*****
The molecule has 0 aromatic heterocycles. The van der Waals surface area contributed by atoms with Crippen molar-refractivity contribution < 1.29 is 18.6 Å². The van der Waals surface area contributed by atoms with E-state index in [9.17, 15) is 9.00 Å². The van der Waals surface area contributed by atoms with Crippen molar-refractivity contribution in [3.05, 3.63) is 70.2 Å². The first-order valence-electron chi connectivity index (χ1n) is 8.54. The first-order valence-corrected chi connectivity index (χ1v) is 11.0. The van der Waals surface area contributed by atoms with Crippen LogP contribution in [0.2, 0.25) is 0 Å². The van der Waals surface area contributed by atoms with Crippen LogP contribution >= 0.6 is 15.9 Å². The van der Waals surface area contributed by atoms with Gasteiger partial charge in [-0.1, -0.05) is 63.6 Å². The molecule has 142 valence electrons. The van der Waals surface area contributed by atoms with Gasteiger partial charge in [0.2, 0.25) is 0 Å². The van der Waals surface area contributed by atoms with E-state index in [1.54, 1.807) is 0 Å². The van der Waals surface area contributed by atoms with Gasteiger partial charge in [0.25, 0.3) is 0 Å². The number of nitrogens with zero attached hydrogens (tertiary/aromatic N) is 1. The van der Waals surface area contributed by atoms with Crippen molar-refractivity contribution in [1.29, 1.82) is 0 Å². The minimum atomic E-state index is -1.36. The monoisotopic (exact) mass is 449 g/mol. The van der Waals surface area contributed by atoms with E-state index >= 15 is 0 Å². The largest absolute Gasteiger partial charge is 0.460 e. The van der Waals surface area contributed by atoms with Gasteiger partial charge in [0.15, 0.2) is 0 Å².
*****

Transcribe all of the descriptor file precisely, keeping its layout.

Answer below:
The molecule has 0 aromatic heterocycles. The van der Waals surface area contributed by atoms with Crippen molar-refractivity contribution < 1.29 is 18.6 Å². The van der Waals surface area contributed by atoms with E-state index in [9.17, 15) is 9.00 Å². The van der Waals surface area contributed by atoms with Crippen molar-refractivity contribution in [3.05, 3.63) is 70.2 Å². The first-order valence-electron chi connectivity index (χ1n) is 8.54. The first-order valence-corrected chi connectivity index (χ1v) is 11.0. The van der Waals surface area contributed by atoms with Crippen LogP contribution in [0.2, 0.25) is 0 Å². The van der Waals surface area contributed by atoms with Crippen LogP contribution >= 0.6 is 15.9 Å². The van der Waals surface area contributed by atoms with Gasteiger partial charge in [-0.1, -0.05) is 63.6 Å². The molecule has 142 valence electrons. The van der Waals surface area contributed by atoms with Gasteiger partial charge in [0.2, 0.25) is 0 Å². The van der Waals surface area contributed by atoms with E-state index in [1.54, 1.807) is 0 Å². The van der Waals surface area contributed by atoms with Gasteiger partial charge in [0.25, 0.3) is 0 Å². The number of nitrogens with zero attached hydrogens (tertiary/aromatic N) is 1. The van der Waals surface area contributed by atoms with Crippen molar-refractivity contribution in [1.29, 1.82) is 0 Å². The minimum atomic E-state index is -1.36. The monoisotopic (exact) mass is 449 g/mol. The van der Waals surface area contributed by atoms with E-state index >= 15 is 0 Å². The largest absolute Gasteiger partial charge is 0.460 e. The van der Waals surface area contributed by atoms with Gasteiger partial charge in [0.15, 0.2) is 0 Å².